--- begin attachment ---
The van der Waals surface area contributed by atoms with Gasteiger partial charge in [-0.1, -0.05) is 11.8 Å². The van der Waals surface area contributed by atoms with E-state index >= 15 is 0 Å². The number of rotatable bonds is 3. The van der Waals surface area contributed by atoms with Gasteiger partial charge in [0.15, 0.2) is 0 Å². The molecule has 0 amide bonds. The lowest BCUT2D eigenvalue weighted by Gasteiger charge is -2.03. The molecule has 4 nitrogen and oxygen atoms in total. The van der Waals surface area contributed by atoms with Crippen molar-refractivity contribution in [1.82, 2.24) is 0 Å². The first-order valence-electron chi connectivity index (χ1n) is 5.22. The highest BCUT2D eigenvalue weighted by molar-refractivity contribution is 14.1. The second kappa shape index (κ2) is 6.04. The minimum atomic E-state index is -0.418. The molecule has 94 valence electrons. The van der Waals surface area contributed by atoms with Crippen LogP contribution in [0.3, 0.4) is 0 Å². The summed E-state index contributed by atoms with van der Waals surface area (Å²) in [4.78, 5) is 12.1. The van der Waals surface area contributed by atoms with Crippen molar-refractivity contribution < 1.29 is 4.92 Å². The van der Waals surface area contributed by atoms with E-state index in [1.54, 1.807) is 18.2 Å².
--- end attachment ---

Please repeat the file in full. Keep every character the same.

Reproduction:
The van der Waals surface area contributed by atoms with Gasteiger partial charge in [-0.1, -0.05) is 11.8 Å². The van der Waals surface area contributed by atoms with E-state index >= 15 is 0 Å². The number of rotatable bonds is 3. The van der Waals surface area contributed by atoms with Gasteiger partial charge in [0.15, 0.2) is 0 Å². The molecule has 0 amide bonds. The lowest BCUT2D eigenvalue weighted by Gasteiger charge is -2.03. The molecule has 4 nitrogen and oxygen atoms in total. The van der Waals surface area contributed by atoms with Crippen molar-refractivity contribution in [1.82, 2.24) is 0 Å². The first-order valence-electron chi connectivity index (χ1n) is 5.22. The highest BCUT2D eigenvalue weighted by molar-refractivity contribution is 14.1. The second kappa shape index (κ2) is 6.04. The minimum atomic E-state index is -0.418. The molecule has 94 valence electrons. The van der Waals surface area contributed by atoms with Crippen LogP contribution in [0.3, 0.4) is 0 Å². The summed E-state index contributed by atoms with van der Waals surface area (Å²) in [4.78, 5) is 12.1. The van der Waals surface area contributed by atoms with Crippen molar-refractivity contribution < 1.29 is 4.92 Å². The van der Waals surface area contributed by atoms with E-state index in [1.54, 1.807) is 18.2 Å².